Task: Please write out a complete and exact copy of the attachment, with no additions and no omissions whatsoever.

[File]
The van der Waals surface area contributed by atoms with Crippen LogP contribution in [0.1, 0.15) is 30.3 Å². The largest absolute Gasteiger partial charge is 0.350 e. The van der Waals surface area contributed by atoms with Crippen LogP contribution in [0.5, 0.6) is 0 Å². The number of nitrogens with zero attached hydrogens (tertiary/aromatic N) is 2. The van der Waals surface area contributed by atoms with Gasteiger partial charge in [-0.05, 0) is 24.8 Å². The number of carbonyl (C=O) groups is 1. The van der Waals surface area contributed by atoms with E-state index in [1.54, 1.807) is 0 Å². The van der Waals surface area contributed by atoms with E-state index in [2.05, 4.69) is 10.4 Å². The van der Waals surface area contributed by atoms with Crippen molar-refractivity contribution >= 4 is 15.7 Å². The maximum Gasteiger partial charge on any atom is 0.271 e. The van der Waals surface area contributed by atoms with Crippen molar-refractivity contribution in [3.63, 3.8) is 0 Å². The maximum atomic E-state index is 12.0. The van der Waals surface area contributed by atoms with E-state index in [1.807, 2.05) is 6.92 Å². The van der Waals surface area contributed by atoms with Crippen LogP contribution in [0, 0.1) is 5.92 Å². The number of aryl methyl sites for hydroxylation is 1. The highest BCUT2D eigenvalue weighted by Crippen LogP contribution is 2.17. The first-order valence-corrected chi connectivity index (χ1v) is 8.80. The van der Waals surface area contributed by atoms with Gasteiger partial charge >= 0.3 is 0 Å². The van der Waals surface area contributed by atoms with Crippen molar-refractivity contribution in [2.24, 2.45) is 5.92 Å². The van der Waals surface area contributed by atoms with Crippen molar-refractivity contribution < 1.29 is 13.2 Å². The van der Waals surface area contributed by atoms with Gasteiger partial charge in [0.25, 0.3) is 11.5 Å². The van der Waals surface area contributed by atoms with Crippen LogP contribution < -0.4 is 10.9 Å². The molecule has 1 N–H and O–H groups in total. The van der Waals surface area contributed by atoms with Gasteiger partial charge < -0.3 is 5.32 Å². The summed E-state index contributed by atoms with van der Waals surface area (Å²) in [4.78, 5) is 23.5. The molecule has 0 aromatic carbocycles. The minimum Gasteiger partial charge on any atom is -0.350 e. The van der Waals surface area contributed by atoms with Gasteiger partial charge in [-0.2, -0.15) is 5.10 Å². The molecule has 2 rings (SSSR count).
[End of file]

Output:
The van der Waals surface area contributed by atoms with Crippen LogP contribution in [0.1, 0.15) is 30.3 Å². The largest absolute Gasteiger partial charge is 0.350 e. The van der Waals surface area contributed by atoms with Crippen LogP contribution in [0.5, 0.6) is 0 Å². The number of nitrogens with zero attached hydrogens (tertiary/aromatic N) is 2. The van der Waals surface area contributed by atoms with Gasteiger partial charge in [-0.05, 0) is 24.8 Å². The number of carbonyl (C=O) groups is 1. The van der Waals surface area contributed by atoms with E-state index in [1.54, 1.807) is 0 Å². The van der Waals surface area contributed by atoms with E-state index in [2.05, 4.69) is 10.4 Å². The van der Waals surface area contributed by atoms with Crippen molar-refractivity contribution >= 4 is 15.7 Å². The maximum Gasteiger partial charge on any atom is 0.271 e. The van der Waals surface area contributed by atoms with Crippen molar-refractivity contribution in [3.63, 3.8) is 0 Å². The maximum atomic E-state index is 12.0. The van der Waals surface area contributed by atoms with E-state index in [1.807, 2.05) is 6.92 Å². The van der Waals surface area contributed by atoms with Crippen LogP contribution in [0, 0.1) is 5.92 Å². The number of aryl methyl sites for hydroxylation is 1. The highest BCUT2D eigenvalue weighted by Crippen LogP contribution is 2.17. The first-order valence-corrected chi connectivity index (χ1v) is 8.80. The van der Waals surface area contributed by atoms with Gasteiger partial charge >= 0.3 is 0 Å². The van der Waals surface area contributed by atoms with Crippen molar-refractivity contribution in [2.24, 2.45) is 5.92 Å². The van der Waals surface area contributed by atoms with Crippen molar-refractivity contribution < 1.29 is 13.2 Å². The van der Waals surface area contributed by atoms with Gasteiger partial charge in [0.25, 0.3) is 11.5 Å². The van der Waals surface area contributed by atoms with Crippen LogP contribution < -0.4 is 10.9 Å². The molecule has 1 N–H and O–H groups in total. The van der Waals surface area contributed by atoms with Gasteiger partial charge < -0.3 is 5.32 Å². The summed E-state index contributed by atoms with van der Waals surface area (Å²) in [4.78, 5) is 23.5. The molecule has 0 aromatic carbocycles. The minimum Gasteiger partial charge on any atom is -0.350 e. The van der Waals surface area contributed by atoms with Gasteiger partial charge in [-0.2, -0.15) is 5.10 Å². The molecule has 2 rings (SSSR count).